What is a giclee?

The French word "giclée" (zhee-klay) is defined as a spray of liquid. It refers to the latest and most sophisticated printing technology. Tiny dots of rich color are infused into the canvas or paper substrate. Contrary to mass quantity printing processes, giclées are slowly produced one by one, with better color accuracy, richness, detail and depth than offset lithography or most other means of reproduction The giclée printing process provides a superb quality of fine art reproduction, true to the original, and if printed on Canvas, has the look and feel of an original oil painting. Giclées are now commonly found in museums & art galleries.*

Under typical home or office lighting, and depending on the papers or canvas used, giclées made with quality pigmented inks are estimated to last between 70 & 130 years without noticeable fade.

We produce our own giclées with the highest quality archival inks on all-natural COTTON/poly canvas, & the best acid-free fine art and photographic papers.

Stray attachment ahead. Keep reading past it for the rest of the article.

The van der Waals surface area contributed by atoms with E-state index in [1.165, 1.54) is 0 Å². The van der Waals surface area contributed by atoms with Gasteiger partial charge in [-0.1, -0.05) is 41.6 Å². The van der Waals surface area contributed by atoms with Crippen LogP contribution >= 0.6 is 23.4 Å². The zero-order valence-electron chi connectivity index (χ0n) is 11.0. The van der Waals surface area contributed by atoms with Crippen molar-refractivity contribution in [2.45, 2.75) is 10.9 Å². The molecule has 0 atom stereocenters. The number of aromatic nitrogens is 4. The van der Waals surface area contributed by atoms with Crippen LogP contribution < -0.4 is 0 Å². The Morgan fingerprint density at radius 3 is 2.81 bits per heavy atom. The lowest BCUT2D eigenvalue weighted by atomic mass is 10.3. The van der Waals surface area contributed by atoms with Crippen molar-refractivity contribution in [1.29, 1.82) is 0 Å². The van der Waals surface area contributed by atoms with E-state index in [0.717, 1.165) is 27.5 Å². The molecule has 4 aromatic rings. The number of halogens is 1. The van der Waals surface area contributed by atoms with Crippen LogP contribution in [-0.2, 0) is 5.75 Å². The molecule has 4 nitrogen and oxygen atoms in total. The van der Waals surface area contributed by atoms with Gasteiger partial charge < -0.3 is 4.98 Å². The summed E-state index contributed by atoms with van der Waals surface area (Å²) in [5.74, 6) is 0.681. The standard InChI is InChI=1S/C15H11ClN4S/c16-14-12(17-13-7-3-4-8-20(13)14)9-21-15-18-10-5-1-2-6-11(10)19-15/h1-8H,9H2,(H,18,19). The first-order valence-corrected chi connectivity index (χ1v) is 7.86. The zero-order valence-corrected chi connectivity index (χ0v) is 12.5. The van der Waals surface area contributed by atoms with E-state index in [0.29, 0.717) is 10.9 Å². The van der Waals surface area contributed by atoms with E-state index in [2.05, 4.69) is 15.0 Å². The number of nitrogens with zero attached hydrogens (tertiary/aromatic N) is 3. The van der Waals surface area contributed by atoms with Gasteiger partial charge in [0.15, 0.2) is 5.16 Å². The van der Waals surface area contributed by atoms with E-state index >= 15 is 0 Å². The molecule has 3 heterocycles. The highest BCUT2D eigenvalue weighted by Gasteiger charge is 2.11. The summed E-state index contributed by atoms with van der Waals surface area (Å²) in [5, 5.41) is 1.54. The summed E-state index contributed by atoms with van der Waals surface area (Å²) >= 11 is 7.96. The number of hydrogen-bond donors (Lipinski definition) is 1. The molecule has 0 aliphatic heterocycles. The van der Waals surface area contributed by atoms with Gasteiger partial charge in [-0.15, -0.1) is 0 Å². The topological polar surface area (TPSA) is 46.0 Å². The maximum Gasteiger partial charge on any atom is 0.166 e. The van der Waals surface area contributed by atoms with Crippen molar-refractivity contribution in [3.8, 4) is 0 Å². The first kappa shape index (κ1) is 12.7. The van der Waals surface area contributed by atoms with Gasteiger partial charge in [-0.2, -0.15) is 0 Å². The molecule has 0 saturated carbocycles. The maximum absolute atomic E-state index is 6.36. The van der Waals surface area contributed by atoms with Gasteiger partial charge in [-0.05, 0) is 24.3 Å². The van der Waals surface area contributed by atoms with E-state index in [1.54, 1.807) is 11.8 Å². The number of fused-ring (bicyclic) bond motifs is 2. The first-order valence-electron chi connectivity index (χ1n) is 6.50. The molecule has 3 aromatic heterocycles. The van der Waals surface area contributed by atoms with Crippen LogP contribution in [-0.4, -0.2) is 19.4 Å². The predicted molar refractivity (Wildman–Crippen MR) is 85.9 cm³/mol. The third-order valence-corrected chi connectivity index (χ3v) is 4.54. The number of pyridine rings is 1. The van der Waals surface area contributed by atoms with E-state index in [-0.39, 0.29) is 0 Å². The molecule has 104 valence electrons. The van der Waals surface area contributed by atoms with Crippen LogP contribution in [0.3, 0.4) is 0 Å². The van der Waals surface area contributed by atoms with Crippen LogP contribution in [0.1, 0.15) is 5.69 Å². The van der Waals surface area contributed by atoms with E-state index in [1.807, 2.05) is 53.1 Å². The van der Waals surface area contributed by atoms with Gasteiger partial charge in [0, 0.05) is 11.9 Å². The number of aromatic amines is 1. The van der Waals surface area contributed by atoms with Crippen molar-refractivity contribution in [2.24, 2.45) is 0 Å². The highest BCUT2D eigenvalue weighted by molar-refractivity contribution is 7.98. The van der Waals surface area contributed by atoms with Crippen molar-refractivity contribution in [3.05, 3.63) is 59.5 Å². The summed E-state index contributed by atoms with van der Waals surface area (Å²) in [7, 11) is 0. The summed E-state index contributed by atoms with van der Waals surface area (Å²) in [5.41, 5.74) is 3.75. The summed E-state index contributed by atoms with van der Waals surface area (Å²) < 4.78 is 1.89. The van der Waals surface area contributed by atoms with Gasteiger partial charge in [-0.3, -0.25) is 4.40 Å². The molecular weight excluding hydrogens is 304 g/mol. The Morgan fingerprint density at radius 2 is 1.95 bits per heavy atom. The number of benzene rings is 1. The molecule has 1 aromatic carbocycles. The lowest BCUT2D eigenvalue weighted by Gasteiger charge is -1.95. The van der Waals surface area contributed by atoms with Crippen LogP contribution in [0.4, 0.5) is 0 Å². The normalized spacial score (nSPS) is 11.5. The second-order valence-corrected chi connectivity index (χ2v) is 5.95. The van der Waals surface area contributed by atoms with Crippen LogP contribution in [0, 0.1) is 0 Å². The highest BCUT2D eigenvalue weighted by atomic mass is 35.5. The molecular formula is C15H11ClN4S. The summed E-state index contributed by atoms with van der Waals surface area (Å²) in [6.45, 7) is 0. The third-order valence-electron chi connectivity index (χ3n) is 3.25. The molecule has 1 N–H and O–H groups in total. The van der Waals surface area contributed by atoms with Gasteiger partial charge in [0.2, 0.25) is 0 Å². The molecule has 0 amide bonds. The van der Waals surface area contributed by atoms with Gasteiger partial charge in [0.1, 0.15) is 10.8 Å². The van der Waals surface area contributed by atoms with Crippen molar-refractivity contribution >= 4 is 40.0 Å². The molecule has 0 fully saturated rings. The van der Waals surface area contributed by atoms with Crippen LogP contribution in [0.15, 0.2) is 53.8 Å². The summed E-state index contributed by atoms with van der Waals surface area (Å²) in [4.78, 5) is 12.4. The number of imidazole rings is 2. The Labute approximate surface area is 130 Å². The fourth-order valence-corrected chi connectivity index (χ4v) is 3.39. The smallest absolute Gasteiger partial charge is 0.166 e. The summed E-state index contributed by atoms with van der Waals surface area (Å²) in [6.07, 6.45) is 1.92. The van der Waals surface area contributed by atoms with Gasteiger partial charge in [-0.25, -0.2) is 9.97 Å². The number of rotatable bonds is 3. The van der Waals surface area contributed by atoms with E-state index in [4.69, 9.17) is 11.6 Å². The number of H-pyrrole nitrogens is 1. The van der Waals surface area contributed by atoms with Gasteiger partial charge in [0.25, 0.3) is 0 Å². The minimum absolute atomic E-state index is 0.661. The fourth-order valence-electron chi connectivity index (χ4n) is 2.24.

Canvas giclées are tougher and far more durable than paper prints & do not need to be framed. However, framing is often an excellent complement for any picture, including giclées on canvas. We offer several framing options.

For durability, giclées printed on canvas should be treated with a "clear coat" acrylic protection. We coat all our canvas giclee prints with a double rolled layer of anti-fading, anti scratch, waterproof, UV protective clear satin glaze. They do not need glass or plexiglass protection.

IMPORTANT: Don't mistake a "giclee" with an ordinary paper print pasted (glued) to a canvas.

*Numerous examples of giclee prints can be found in New York City at the Metropolitan Museum, the Museum of Modern Art, and the Chelsea Galleries. Recent auctions of giclee prints have fetched $10,800 for Annie Leibovitz, $9,600 for Chuck Close, and $22,800 for Wolfgang Tillmans (April 23/24 2004, Photographs, New York, Phillips de Pury & Company.)